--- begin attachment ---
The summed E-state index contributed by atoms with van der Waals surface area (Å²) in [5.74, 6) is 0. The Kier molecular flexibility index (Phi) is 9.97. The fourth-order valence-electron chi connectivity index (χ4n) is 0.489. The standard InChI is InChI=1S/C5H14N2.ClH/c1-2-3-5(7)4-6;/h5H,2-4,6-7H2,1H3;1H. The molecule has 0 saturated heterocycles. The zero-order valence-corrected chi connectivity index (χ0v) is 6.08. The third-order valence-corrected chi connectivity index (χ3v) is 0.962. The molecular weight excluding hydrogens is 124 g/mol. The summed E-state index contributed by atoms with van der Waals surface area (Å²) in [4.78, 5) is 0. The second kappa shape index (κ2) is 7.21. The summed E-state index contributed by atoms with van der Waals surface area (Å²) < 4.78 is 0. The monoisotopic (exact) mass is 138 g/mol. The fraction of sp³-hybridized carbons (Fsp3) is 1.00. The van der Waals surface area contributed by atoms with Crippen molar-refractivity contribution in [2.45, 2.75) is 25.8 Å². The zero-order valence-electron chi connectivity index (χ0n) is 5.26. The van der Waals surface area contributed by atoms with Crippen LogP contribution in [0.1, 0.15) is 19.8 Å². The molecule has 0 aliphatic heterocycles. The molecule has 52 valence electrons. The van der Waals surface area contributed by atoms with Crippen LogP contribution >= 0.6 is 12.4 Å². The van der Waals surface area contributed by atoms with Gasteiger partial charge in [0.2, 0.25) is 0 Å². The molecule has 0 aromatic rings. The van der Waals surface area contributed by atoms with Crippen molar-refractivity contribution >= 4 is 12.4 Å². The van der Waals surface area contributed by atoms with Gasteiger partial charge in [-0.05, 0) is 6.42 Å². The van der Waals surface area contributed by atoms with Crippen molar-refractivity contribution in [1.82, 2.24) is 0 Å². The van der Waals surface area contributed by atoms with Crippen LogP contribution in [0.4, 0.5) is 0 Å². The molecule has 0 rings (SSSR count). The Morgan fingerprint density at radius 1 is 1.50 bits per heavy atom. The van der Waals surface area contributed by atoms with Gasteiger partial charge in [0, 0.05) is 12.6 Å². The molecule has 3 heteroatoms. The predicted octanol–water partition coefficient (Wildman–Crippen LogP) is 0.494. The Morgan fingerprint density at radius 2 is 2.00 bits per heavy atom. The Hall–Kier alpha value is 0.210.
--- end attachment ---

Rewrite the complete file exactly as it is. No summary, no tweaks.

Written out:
The summed E-state index contributed by atoms with van der Waals surface area (Å²) in [5.74, 6) is 0. The Kier molecular flexibility index (Phi) is 9.97. The fourth-order valence-electron chi connectivity index (χ4n) is 0.489. The standard InChI is InChI=1S/C5H14N2.ClH/c1-2-3-5(7)4-6;/h5H,2-4,6-7H2,1H3;1H. The molecule has 0 saturated heterocycles. The zero-order valence-corrected chi connectivity index (χ0v) is 6.08. The third-order valence-corrected chi connectivity index (χ3v) is 0.962. The molecular weight excluding hydrogens is 124 g/mol. The summed E-state index contributed by atoms with van der Waals surface area (Å²) in [4.78, 5) is 0. The second kappa shape index (κ2) is 7.21. The summed E-state index contributed by atoms with van der Waals surface area (Å²) < 4.78 is 0. The monoisotopic (exact) mass is 138 g/mol. The fraction of sp³-hybridized carbons (Fsp3) is 1.00. The van der Waals surface area contributed by atoms with Crippen molar-refractivity contribution in [2.45, 2.75) is 25.8 Å². The zero-order valence-electron chi connectivity index (χ0n) is 5.26. The van der Waals surface area contributed by atoms with Crippen LogP contribution in [0.1, 0.15) is 19.8 Å². The molecule has 0 aliphatic heterocycles. The molecule has 52 valence electrons. The van der Waals surface area contributed by atoms with Crippen LogP contribution >= 0.6 is 12.4 Å². The van der Waals surface area contributed by atoms with Gasteiger partial charge in [0.2, 0.25) is 0 Å². The molecule has 0 aromatic rings. The van der Waals surface area contributed by atoms with Crippen molar-refractivity contribution >= 4 is 12.4 Å². The van der Waals surface area contributed by atoms with Gasteiger partial charge in [-0.05, 0) is 6.42 Å². The van der Waals surface area contributed by atoms with Crippen molar-refractivity contribution in [1.82, 2.24) is 0 Å². The van der Waals surface area contributed by atoms with Crippen LogP contribution in [0.4, 0.5) is 0 Å². The molecule has 0 rings (SSSR count). The Morgan fingerprint density at radius 1 is 1.50 bits per heavy atom. The van der Waals surface area contributed by atoms with Gasteiger partial charge in [0, 0.05) is 12.6 Å². The molecule has 3 heteroatoms. The predicted octanol–water partition coefficient (Wildman–Crippen LogP) is 0.494. The Morgan fingerprint density at radius 2 is 2.00 bits per heavy atom. The Hall–Kier alpha value is 0.210.